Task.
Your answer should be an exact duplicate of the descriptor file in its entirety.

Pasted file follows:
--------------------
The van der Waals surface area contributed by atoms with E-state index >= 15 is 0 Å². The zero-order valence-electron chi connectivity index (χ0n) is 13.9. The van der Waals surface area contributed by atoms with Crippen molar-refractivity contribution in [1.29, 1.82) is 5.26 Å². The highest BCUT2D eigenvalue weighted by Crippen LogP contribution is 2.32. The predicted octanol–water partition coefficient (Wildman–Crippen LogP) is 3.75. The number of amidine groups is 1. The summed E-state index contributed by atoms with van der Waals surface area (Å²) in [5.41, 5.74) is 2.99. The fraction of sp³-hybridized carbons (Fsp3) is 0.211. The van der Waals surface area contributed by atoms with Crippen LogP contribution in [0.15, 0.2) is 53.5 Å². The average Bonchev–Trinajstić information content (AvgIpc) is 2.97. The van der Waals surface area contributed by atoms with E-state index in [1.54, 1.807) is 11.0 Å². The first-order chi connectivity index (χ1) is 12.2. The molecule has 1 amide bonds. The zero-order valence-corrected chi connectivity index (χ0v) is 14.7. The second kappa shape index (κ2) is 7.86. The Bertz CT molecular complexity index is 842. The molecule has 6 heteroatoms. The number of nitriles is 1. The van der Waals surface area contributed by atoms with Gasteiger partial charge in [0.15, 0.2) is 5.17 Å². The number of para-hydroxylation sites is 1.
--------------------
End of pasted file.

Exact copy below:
The van der Waals surface area contributed by atoms with E-state index >= 15 is 0 Å². The zero-order valence-electron chi connectivity index (χ0n) is 13.9. The van der Waals surface area contributed by atoms with Crippen molar-refractivity contribution in [1.29, 1.82) is 5.26 Å². The highest BCUT2D eigenvalue weighted by Crippen LogP contribution is 2.32. The predicted octanol–water partition coefficient (Wildman–Crippen LogP) is 3.75. The number of amidine groups is 1. The summed E-state index contributed by atoms with van der Waals surface area (Å²) in [5.41, 5.74) is 2.99. The fraction of sp³-hybridized carbons (Fsp3) is 0.211. The van der Waals surface area contributed by atoms with Crippen LogP contribution in [0.15, 0.2) is 53.5 Å². The average Bonchev–Trinajstić information content (AvgIpc) is 2.97. The van der Waals surface area contributed by atoms with E-state index in [1.54, 1.807) is 11.0 Å². The first-order chi connectivity index (χ1) is 12.2. The molecule has 1 amide bonds. The zero-order valence-corrected chi connectivity index (χ0v) is 14.7. The second kappa shape index (κ2) is 7.86. The Bertz CT molecular complexity index is 842. The molecule has 6 heteroatoms. The number of nitriles is 1. The van der Waals surface area contributed by atoms with Gasteiger partial charge in [0.15, 0.2) is 5.17 Å². The number of para-hydroxylation sites is 1.